act.

       We believe       that if federally          subsidized      water is to be limited
to no more than 960 acres of leased and/or owned land being
operated     as one farm or farming operation,                  the act must be amended.
Our October 1989 report             included      proposed legislative        language to
apply the act's         acreage limit        to l'farmslt and "farm operationsI'
which are evidenced            by indicators       of operation,       ownership,
management and other factors.                  S.2659 would address the indicator
of an operator        of a landholding          or parcel     of irrigation       land, but
does not consider           other indicators.           While both revisions         are aimed
at accomplishing          the same purpose,          we believe     that because our
suggested     legislative        language addresses more indicators,                 it would
more effectively          close the loophole          that has allowed multiple
landholdings       to operate together            as one large farm and .receive
subsidized     water on the entire             acreage.

BACKGROUND

       Let me briefly       present     some background      information      on how the
acreage limitation         under reclamation        law has evolved.         From 1902
to 1982, the Department           of the Interior's       Bureau of Reclamation
provided     relatively      inexpensive    federal     water at rates that
excluded     any interest       on the federal      government's      investment    in
the irrigation         component of its water resource           projects.       Water
w


                                             2
delivered     at these rates is referred        to as "subsidized       water"
because the lost interest           is viewed as a subsidy to farmers.
The differences       between subsidized      and full-cost     water rates vary
among water projects          and districts   and are often substantial.           For
example,    in California's       Westlands Water District,         the subsidized
rate is about 2.5 times less than the full-cost                rate.    Thus, a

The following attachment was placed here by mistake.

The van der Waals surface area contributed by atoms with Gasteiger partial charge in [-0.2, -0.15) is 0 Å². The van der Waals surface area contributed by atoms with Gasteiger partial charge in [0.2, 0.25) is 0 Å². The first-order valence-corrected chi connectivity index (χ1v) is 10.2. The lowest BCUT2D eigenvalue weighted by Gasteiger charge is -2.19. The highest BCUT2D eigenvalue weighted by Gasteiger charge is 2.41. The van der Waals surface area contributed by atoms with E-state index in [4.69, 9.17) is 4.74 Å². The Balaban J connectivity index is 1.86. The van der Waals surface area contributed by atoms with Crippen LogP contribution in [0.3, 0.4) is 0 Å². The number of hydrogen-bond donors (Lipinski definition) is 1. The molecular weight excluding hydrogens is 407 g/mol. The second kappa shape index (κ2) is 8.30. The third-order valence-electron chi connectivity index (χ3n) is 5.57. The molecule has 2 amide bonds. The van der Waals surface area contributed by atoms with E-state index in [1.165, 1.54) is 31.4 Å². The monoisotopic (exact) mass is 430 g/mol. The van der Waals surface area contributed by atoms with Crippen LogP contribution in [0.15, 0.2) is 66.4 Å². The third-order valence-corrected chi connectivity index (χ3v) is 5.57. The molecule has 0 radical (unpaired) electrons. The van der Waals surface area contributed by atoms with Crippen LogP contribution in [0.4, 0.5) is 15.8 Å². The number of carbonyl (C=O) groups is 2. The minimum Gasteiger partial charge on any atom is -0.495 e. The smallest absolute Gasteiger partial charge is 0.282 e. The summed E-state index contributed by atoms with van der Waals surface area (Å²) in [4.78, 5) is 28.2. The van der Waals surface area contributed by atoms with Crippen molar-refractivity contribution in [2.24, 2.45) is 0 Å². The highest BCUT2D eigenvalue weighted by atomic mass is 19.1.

Westlands     farmer using the average acre-feet            of water annually      to
irrigate    a 960-acre      tract   saves about $66,000 a year by using
subsidized     water.

       Until   1982 federal     reclamation      law allowed water to be
delivered    at subsidized      rates to owned land of up to 160 acres.
The Bureau permitted        married couples who owned a farm to irrigate
up to 320 acres with subsidized            water.    Federal reclamation   law was
silent    on leased acreage,       and the Bureau provided      federally
subsidized     water to large farms, some consisting          of thousands    of
acres of leased land.

       Recognizing       the need to limit           the number of both owned and
leased acres the federal             government        helps a farmer irrigate,        as
well as the need to increase              the size of an economically           viable
farm from the 160 acres designated                   in 1902, the Congress passed the
Reclamation      Reform Act of 1982.              This act was expected to put an
end to the Bureau's           providing     federally        subsidized water to farms
consisting      of thousands        of leased acres by limiting           to 960 the
maximum owned or leased acreage that an individual                      or legal entity,
such as a partnership            or corporation,          can irrigate  with subsidized
water.      Generally,      the act provides           that owned land above the limit
cannot be irrigated           with federal       water,     and farmers must pay the
full   cost for water delivered             to leased land over the limit.              The
act exempts from its 960-acre               limit      land held for beneficiaries        by
a trustee     in a fiduciary         capacity      as long as no single
beneficiary's       interest      exceeds the law's ownership           limits.



                                            3
 THE DI’GWTOMY BETWEm C0NGRESSIQNA.L
                        GUAGE OF THE


       On the basis of the legislative          history    of the Reclamation
Reform Act of 1982, we believe          that the Congress expected to stop
the flow of federally       subsidized     water to owned and/or leased land
over 960 acres being operated          as one farm.       For example,    the